Jump to content
Forums forums
PRIMETIMER

grawlix

One Night in Miami (2020)

Recommended Posts


I absolutely loved this film. I thought this film actually made Malcolm X seem realer and more human than Spike Lee's considerably more ambitious biopic. Kingsley Ben-Adir's acting is wonderful -- I love how much Malcolm X is a fan of Cassius Clay/Muhammad Ali. He;s as excited as any groupie. I also loved Leslie Odom Jr as Sam Cooke. 

 

  • Love 4

Share this post


Link to post

The casting for this was great!  I feel like the actors really paid attention to their real-life counterparts and nailed it.

I liked the movie as a whole -- there was no question it was based on a play (though I did not know that before I saw the movie).  It's a very thought-provoking piece.  What did these four gentlemen really talk about on that night?

  • Love 2

Share this post


Link to post
3 hours ago, Browncoat said:

The casting for this was great!  I feel like the actors really paid attention to their real-life counterparts and nailed it.

I liked the movie as a whole -- there was no question it was based on a play (though I did not know that before I saw the movie).  It's a very thought-provoking piece.  What did these four gentlemen really talk about on that night?

Yeah all the actors really nailed the essence of their historic vis a vis. As for Malcolm X I checked -- he was an avid photographer and always with his beloved camera. 

Here is a picture of him with Ali:

muhammad-ali-and-malcolm-x-picture-id591

  • Love 5
  • Useful 1

Share this post


Link to post

I’m a huge Sam Cooke fan, and I think Leslie did a wonderful job emulating him, especially since he has so little material to draw from. 
It is absolutely criminal that the only live performance of “A Change is Gonna Come” from Sam himself is lost to history.The reimagining of it was great.     
 

I wonder how much Jim Brown still remembers of that night and what they discussed. 

  • Love 7

Share this post


Link to post

I too am a huge Sam Cooke fan. Here's an interview with him. Leslie Odom Jr. does a great job capturing his mannerisms:

ETA: here's Jim Brown's recollection of that night. Unfortunately it doesn't seem like he remembers that much.

 

Edited by Growsonwalls
  • Love 1

Share this post


Link to post

You can definitely tell that this was based on a play, you could have easily had this whole thing just in the hotel room, which is how I assume it mostly is in the play. Huge kudos to the actors and to Regina King for making a movie that is pretty much just four guys talking so engaging, I thought this was really good. The actors all nailed their parts, you can tell how much research was done by them and the writers/directors into all of these people and who they were and how they would have interacted.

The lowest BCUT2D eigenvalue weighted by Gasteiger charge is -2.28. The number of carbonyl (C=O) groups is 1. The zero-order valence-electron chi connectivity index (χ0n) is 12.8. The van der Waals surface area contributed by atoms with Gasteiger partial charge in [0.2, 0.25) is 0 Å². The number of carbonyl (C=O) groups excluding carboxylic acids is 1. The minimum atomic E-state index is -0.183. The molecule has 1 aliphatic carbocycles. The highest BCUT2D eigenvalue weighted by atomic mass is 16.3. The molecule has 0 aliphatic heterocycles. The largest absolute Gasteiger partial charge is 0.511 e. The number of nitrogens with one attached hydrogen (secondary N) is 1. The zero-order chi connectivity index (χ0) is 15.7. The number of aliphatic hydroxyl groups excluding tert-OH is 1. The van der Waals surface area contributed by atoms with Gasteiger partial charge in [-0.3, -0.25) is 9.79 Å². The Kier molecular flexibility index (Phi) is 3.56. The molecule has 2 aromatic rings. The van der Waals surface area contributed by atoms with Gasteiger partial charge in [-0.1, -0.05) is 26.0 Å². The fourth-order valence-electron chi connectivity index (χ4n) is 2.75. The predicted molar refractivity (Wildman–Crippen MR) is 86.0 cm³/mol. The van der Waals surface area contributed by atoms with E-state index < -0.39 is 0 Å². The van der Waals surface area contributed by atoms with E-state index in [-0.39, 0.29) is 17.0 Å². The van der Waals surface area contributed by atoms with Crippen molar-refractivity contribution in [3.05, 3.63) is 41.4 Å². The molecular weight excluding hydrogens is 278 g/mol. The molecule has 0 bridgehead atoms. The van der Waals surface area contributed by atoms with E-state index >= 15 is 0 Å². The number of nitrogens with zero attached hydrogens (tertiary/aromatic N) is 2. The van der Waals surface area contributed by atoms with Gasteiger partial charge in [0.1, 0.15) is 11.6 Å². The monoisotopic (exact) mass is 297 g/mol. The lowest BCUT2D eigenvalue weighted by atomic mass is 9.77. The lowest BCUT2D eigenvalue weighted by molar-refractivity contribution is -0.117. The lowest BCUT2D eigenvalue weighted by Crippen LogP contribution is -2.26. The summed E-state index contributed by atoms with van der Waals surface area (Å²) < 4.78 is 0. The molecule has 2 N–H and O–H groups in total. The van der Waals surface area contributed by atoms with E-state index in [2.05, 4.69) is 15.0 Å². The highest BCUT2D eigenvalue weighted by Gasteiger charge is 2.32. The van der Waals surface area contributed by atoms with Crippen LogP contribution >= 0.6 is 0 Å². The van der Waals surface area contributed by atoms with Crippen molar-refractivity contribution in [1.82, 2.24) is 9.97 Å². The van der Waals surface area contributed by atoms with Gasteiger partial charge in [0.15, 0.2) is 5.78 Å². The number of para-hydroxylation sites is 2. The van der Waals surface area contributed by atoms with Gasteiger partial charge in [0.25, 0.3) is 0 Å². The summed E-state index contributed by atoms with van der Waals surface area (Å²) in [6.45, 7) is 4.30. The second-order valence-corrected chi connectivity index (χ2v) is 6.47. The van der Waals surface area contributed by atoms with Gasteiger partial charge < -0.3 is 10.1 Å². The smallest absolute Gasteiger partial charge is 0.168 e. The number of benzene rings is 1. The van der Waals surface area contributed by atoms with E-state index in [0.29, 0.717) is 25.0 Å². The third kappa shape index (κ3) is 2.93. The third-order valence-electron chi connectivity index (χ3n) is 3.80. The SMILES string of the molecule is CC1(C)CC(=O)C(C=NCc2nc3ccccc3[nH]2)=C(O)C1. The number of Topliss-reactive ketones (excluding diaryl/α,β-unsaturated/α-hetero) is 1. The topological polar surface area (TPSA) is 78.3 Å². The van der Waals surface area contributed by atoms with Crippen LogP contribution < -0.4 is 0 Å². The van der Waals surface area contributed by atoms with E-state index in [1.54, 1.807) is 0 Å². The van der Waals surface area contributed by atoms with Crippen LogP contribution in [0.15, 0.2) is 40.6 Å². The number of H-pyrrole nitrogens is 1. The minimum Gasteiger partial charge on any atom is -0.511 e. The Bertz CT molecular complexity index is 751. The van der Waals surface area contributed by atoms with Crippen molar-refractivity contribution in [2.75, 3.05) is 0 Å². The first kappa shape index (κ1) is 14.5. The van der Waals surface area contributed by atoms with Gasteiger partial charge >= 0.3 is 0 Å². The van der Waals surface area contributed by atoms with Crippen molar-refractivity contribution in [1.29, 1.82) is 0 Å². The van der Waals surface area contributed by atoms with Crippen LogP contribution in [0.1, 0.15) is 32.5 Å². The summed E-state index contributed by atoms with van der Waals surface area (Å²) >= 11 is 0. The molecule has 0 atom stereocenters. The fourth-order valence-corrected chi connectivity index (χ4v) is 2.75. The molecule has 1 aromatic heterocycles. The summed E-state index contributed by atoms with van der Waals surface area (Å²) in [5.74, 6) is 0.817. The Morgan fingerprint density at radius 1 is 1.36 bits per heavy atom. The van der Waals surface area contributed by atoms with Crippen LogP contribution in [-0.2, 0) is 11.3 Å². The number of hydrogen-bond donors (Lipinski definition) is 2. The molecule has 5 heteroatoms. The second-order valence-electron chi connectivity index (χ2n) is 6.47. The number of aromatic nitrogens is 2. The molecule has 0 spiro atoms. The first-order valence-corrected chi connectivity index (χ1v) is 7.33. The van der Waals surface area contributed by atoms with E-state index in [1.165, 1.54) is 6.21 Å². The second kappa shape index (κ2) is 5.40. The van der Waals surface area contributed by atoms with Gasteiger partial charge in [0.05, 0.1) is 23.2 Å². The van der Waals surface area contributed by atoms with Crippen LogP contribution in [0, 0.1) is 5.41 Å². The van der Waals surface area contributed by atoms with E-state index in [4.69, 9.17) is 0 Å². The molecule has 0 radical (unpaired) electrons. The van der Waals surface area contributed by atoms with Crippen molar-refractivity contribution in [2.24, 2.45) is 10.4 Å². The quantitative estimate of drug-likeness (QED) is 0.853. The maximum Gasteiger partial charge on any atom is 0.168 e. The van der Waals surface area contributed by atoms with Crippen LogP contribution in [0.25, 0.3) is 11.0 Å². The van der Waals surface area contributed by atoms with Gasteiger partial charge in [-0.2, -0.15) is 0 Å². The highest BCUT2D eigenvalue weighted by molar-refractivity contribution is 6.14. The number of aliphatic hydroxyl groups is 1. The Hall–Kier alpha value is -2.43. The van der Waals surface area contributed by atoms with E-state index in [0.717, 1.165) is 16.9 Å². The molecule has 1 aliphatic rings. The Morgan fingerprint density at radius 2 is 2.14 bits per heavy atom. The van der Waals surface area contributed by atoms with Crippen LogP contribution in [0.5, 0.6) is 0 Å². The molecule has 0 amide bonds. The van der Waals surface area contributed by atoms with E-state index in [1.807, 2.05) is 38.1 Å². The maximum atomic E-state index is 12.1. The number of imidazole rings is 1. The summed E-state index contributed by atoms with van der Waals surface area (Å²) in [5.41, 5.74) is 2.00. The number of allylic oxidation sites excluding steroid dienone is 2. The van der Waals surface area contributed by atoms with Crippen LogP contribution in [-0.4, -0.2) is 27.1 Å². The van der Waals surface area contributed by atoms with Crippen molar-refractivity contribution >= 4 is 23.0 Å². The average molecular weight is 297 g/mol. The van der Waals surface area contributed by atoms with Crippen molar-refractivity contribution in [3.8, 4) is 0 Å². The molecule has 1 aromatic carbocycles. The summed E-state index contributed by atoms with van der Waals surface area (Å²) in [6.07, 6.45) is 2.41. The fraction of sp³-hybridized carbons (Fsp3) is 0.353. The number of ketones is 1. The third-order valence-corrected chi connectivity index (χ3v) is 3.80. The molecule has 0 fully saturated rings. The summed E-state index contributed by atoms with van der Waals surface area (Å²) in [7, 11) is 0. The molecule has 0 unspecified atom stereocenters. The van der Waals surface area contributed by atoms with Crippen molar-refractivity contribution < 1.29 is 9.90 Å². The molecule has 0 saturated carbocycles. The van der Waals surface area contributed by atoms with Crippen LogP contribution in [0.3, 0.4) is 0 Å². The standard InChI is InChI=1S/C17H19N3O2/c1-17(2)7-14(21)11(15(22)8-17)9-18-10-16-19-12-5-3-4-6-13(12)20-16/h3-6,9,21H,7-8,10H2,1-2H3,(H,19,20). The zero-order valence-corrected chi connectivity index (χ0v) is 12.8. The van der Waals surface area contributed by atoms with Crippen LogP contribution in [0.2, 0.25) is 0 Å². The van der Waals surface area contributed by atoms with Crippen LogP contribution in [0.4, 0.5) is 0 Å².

Very interesting that this is set right on the eve of huge life changing choices by all four men. Sam Cooke putting out one of his most famous songs and takes a stand on Civil Rights, Jim Brown quits football to pursue acting, and Cassius Clay joins the Nation of Islam (and takes the name Muhammad Ali) while Malcolm X distances himself from it. 

So did Malcolm X bring that Bob Dylan record just so he could play it for Sam Cooke to tell him he needs to sing about the struggle more? That's impressive, he brought props for this planned conversation. 

  • Love 3

Share this post


Link to post
2 hours ago, tennisgurl said:

So did Malcolm X bring that Bob Dylan record just so he could play it for Sam Cooke to tell him he needs to sing about the struggle more? That's impressive, he brought props for this planned conversation. 

Sam Cooke had already recorded A Change Is Gonna Come before that night, so at least that point was stretched a bit.  

  • Love 2

Share this post


Link to post
On 1/29/2021 at 8:33 PM, Browncoat said:

Sam Cooke had already recorded A Change Is Gonna Come before that night, so at least that point was stretched a bit.  

Yes. The writers basically took what Sam allegedly said about “Blowin in the Wind”  (that it inspired “A Change is Gonna Come” because he couldn’t believe a white boy wrote a song that encapsulated the civil rights struggle) and put those words in Malcolm’s mouth in the movie.

 It would be easy to think that Malcolm  inspired Sam’s “wokeness” ( and maybe their friendship also did inspire him a bit)  but he was headed in a different creative direction long before that particular night.

Here is Sam performing “Blowin in the Wind” in one of the few televised performances that exist of him:

 

  • Love 2

Share this post


Link to post

It has been said that the issues between Cooke and Malcolm were fabricated by the screenwriter to reflect his own issues while writing for star trek discovery and trying to figure out how much of himself he can or should be writing into the show.